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konowl

join:2011-04-04
Carleton Place, ON

God I hate Bell

I've had Unlimited HSE Bell Internet for about 7 years now.

When I first got it, got 300k/sec. Intermittent problems with the line.

About a year ago (maybe 2), down to 120k/sec. That hasn't changed since. Keep hearing the "you have shitty lines" excuse, but I had a good speed for the previous 5 years.

Today, I'm down to 30k/sec.

Opened a ticket with Bell 10 days ago - no response.

»www.speedtest.net/result/2028386316.png

So sick of Bell. Shitty thing is? I HAVE NO OTHER OPTIONS.

Am I really up shit creak without a paddle?

RickStep
Premium
join:2002-11-25
Hamilton, ON
kudos:1
said by konowl:

Opened a ticket with Bell 10 days ago - no response.

Post in Bell Canada Direct here:

»Bell Canada Direct

The group has a pretty good track record.

Rick

konowl

join:2011-04-04
Carleton Place, ON
Yeah I also posted there. Had to vent a bit. I've been thinking about starting my own business lately but without a faster internet I'm gonna have to find another off-site solution.


ChuckcZar

@teksavvy.com
reply to konowl
I warned Steve a long time ago that the exact same thing would happen to him. They're leaning on you and there's nothin' you can do about it. See if you can get cable internet.

konowl

join:2011-04-04
Carleton Place, ON
reply to konowl
I wish I could. You have no idea how badly I wish I could.


Anonymuss

@rogers.com
reply to konowl
The distribution cable contains many pairs of copper available for phone lines in a neighbourhood.
It degrades over time.
Individual phone lines are moved from a bad pair to a good pair until there are no more good pairs.
When a customer has a problem and there are no good pairs to move their line to, a cable tech comes out and attempts to repair the pair the customer is currently connected to.
If the pair the customer is on can't be repaired, he will look for another pair that has a better chance of being repairable and fixes that instead, and then moves you over to it.
The pair that can't be fixed is either marked as "unrecoverable", or it will cost too much to repair, it is marked "uneconomical".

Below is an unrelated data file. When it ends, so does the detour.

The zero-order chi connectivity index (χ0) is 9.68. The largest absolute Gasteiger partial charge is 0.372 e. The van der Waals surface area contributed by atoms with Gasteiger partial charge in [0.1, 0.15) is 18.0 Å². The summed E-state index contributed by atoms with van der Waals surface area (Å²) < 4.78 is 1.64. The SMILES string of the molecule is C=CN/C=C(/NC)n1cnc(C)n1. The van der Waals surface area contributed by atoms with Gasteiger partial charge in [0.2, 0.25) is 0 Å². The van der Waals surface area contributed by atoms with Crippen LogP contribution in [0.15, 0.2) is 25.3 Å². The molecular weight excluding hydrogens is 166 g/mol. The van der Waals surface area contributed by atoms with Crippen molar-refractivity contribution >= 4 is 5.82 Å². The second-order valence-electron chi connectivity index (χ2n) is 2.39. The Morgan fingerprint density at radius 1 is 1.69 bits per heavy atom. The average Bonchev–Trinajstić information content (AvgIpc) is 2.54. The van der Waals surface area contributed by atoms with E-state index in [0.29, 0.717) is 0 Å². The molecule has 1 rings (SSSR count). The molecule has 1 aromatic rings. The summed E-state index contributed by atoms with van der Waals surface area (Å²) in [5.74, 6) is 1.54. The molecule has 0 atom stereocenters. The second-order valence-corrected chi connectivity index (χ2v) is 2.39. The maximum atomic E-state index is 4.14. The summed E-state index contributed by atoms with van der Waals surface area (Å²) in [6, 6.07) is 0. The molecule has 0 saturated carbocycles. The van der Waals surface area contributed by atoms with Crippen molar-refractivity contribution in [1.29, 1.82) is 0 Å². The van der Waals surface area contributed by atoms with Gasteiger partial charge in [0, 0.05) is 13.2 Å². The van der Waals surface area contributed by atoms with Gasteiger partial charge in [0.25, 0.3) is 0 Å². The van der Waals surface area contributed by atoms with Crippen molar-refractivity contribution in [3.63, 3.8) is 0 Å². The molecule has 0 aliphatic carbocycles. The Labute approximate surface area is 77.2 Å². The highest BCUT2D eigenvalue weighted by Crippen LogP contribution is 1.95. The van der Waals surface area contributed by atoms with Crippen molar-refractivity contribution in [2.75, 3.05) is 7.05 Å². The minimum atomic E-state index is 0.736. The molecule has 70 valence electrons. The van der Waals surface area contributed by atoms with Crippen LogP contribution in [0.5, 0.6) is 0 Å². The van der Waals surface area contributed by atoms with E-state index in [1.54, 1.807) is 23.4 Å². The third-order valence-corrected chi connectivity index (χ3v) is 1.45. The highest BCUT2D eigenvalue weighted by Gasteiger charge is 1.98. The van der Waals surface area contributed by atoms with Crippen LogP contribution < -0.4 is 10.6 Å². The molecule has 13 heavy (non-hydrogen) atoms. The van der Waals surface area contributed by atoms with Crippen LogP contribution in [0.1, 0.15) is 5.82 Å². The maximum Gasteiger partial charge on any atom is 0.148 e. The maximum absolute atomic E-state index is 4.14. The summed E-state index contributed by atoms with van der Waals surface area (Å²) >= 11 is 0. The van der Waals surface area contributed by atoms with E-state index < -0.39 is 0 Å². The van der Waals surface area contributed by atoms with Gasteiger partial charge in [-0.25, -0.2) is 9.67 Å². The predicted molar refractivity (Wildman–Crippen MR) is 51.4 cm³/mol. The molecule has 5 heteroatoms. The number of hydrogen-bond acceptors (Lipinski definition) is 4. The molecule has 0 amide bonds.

Once all the pairs are marked as such, that is the end of any type of pair changes in the area and you get whatever service you can get.
i.e. Disconnections and static when it rains.

So saying it worked fine before, really means nothing.

konowl

join:2011-04-04
Carleton Place, ON
Would hate to ever see a response that included a line like well if there are no good pairings then they replace the line.

RickStep
Premium
join:2002-11-25
Hamilton, ON
kudos:1
said by konowl:

Would hate to ever see a response that included a line like well if there are no good pairings then they replace the line.

Cables or parts of cables used to get replaced on a regular basis. Bell cables were designated as either underground or aerial. Both cables can be either buried or in the air.

Underground cables are the most secure, are in many instances in buried conduits for protection and are pressurized from the office with dried air. The largest cables (usually 2400 pair are paper insulated are about 2.5 inches in diameter). Branches can run from these 2400 pair cables and be paper insulated or plastic insulated and can have as few as 200 - 300 pair.

Aerial cables connect to the underground cables at junction boxes in the street at ground level or on poles. A 900 pair underground cable into the junction cabinet could have 4-300 pair and 2-200 pair cables leaving the box.

Aerial cables are the most problematic. They get cut with a backhoe, chewed on by squirrels, are damaged in car accidents, are damaged by telephone company employees and are more prone to corrosion.

While the short list above can impact underground cables; aerial cables are the worst.

The cable in the alley behind our house was replaced about 12 years ago. Squirrels had caused so much damage that the economics was to replace the cable. With FTTH on its way in and the copper being abandoned; Bell will likely have limited the replacement of copper cables to some very specific circumstances. A cable feeding a home probably isn't one of them.

Rick

konowl

join:2011-04-04
Carleton Place, ON
reply to konowl
Well, when I get FTTH in 10 years I'll be happy I guess. Rural Ottawa area isn't likely to get it for some time.

konowl

join:2011-04-04
Carleton Place, ON
reply to RickStep
Quick research shows we have a 1.25% FTTH penetration. Yippy.

CNewfie

join:2012-08-23
reply to konowl
I had a tech come out when I lost phone but dsl still worked, turnt out to be a bad line, dsl only needed one pair. He put me on a good pair and all worked again.

His opinion of all the rural lines was too colorful for here but basically the rural lines are being held together with gum and guntape. So once they have no more spares then the whole neighbourhood is screwed.

Other time I ran over my not properly secured line on the house with a lawnmower, made 2 wires from 1, cant blame them on that one.